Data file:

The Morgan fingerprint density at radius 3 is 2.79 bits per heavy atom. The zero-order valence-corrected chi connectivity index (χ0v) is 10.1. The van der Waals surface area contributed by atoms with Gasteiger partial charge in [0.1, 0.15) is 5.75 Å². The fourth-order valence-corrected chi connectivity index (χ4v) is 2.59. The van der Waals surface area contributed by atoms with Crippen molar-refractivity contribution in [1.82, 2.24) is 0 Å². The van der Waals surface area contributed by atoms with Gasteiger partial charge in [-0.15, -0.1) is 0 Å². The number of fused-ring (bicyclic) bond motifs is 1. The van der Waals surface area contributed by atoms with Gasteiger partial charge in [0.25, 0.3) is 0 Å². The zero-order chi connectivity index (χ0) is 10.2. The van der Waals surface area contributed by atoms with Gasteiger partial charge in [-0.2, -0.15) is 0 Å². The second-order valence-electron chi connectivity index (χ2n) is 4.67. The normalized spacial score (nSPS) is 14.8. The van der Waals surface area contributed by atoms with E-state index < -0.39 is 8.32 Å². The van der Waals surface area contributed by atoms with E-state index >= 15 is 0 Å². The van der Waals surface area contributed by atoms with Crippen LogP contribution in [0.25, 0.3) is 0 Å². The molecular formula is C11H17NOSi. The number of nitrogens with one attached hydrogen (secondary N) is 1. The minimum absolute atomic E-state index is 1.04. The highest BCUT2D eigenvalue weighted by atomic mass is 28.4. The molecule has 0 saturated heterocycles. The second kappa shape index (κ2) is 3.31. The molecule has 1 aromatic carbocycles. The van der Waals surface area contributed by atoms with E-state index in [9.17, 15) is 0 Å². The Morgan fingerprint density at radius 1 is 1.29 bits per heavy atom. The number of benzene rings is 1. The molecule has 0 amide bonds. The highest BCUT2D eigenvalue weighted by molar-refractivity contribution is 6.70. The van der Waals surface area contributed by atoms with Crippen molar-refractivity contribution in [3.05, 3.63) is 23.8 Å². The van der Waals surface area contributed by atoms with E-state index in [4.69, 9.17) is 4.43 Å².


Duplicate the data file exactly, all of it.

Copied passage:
The Morgan fingerprint density at radius 3 is 2.79 bits per heavy atom. The zero-order valence-corrected chi connectivity index (χ0v) is 10.1. The van der Waals surface area contributed by atoms with Gasteiger partial charge in [0.1, 0.15) is 5.75 Å². The fourth-order valence-corrected chi connectivity index (χ4v) is 2.59. The van der Waals surface area contributed by atoms with Crippen molar-refractivity contribution in [1.82, 2.24) is 0 Å². The van der Waals surface area contributed by atoms with Gasteiger partial charge in [-0.15, -0.1) is 0 Å². The number of fused-ring (bicyclic) bond motifs is 1. The van der Waals surface area contributed by atoms with Gasteiger partial charge in [0.25, 0.3) is 0 Å². The zero-order chi connectivity index (χ0) is 10.2. The van der Waals surface area contributed by atoms with Gasteiger partial charge in [-0.2, -0.15) is 0 Å². The second-order valence-electron chi connectivity index (χ2n) is 4.67. The normalized spacial score (nSPS) is 14.8. The van der Waals surface area contributed by atoms with E-state index < -0.39 is 8.32 Å². The van der Waals surface area contributed by atoms with E-state index >= 15 is 0 Å². The van der Waals surface area contributed by atoms with Crippen LogP contribution in [0.25, 0.3) is 0 Å². The molecular formula is C11H17NOSi. The number of nitrogens with one attached hydrogen (secondary N) is 1. The minimum absolute atomic E-state index is 1.04. The highest BCUT2D eigenvalue weighted by atomic mass is 28.4. The molecule has 0 saturated heterocycles. The second kappa shape index (κ2) is 3.31. The molecule has 1 aromatic carbocycles. The van der Waals surface area contributed by atoms with E-state index in [9.17, 15) is 0 Å². The Morgan fingerprint density at radius 1 is 1.29 bits per heavy atom. The number of benzene rings is 1. The molecule has 0 amide bonds. The highest BCUT2D eigenvalue weighted by molar-refractivity contribution is 6.70. The van der Waals surface area contributed by atoms with Crippen molar-refractivity contribution in [3.05, 3.63) is 23.8 Å². The van der Waals surface area contributed by atoms with E-state index in [4.69, 9.17) is 4.43 Å².